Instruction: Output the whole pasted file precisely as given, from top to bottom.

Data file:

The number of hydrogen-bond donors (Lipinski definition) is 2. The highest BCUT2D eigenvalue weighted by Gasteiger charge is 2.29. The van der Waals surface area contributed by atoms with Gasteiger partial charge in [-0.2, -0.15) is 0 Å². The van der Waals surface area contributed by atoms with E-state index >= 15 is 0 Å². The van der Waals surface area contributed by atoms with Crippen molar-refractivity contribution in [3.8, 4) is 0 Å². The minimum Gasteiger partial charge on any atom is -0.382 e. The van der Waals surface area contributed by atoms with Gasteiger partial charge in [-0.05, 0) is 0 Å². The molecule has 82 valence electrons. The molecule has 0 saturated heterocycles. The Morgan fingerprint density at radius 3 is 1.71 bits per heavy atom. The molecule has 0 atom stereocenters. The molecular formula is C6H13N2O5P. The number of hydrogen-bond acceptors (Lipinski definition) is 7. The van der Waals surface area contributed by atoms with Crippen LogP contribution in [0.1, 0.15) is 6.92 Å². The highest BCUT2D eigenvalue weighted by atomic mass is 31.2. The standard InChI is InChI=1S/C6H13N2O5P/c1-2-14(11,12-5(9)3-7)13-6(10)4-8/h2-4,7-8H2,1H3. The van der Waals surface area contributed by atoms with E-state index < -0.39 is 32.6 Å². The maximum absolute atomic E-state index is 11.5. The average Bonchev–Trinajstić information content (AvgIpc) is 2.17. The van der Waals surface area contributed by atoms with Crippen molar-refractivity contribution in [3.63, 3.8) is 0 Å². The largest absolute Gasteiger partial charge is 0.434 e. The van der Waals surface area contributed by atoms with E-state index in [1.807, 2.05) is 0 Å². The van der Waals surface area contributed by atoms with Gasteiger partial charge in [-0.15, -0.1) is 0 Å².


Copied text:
The number of hydrogen-bond donors (Lipinski definition) is 2. The highest BCUT2D eigenvalue weighted by Gasteiger charge is 2.29. The van der Waals surface area contributed by atoms with Gasteiger partial charge in [-0.2, -0.15) is 0 Å². The van der Waals surface area contributed by atoms with E-state index >= 15 is 0 Å². The van der Waals surface area contributed by atoms with Crippen molar-refractivity contribution in [3.8, 4) is 0 Å². The minimum Gasteiger partial charge on any atom is -0.382 e. The van der Waals surface area contributed by atoms with Gasteiger partial charge in [-0.05, 0) is 0 Å². The molecule has 82 valence electrons. The molecule has 0 saturated heterocycles. The Morgan fingerprint density at radius 3 is 1.71 bits per heavy atom. The molecule has 0 atom stereocenters. The molecular formula is C6H13N2O5P. The number of hydrogen-bond acceptors (Lipinski definition) is 7. The van der Waals surface area contributed by atoms with Crippen LogP contribution in [0.1, 0.15) is 6.92 Å². The highest BCUT2D eigenvalue weighted by atomic mass is 31.2. The standard InChI is InChI=1S/C6H13N2O5P/c1-2-14(11,12-5(9)3-7)13-6(10)4-8/h2-4,7-8H2,1H3. The van der Waals surface area contributed by atoms with E-state index < -0.39 is 32.6 Å². The maximum absolute atomic E-state index is 11.5. The average Bonchev–Trinajstić information content (AvgIpc) is 2.17. The van der Waals surface area contributed by atoms with Crippen molar-refractivity contribution in [3.63, 3.8) is 0 Å². The largest absolute Gasteiger partial charge is 0.434 e. The van der Waals surface area contributed by atoms with E-state index in [1.807, 2.05) is 0 Å². The van der Waals surface area contributed by atoms with Gasteiger partial charge in [-0.15, -0.1) is 0 Å².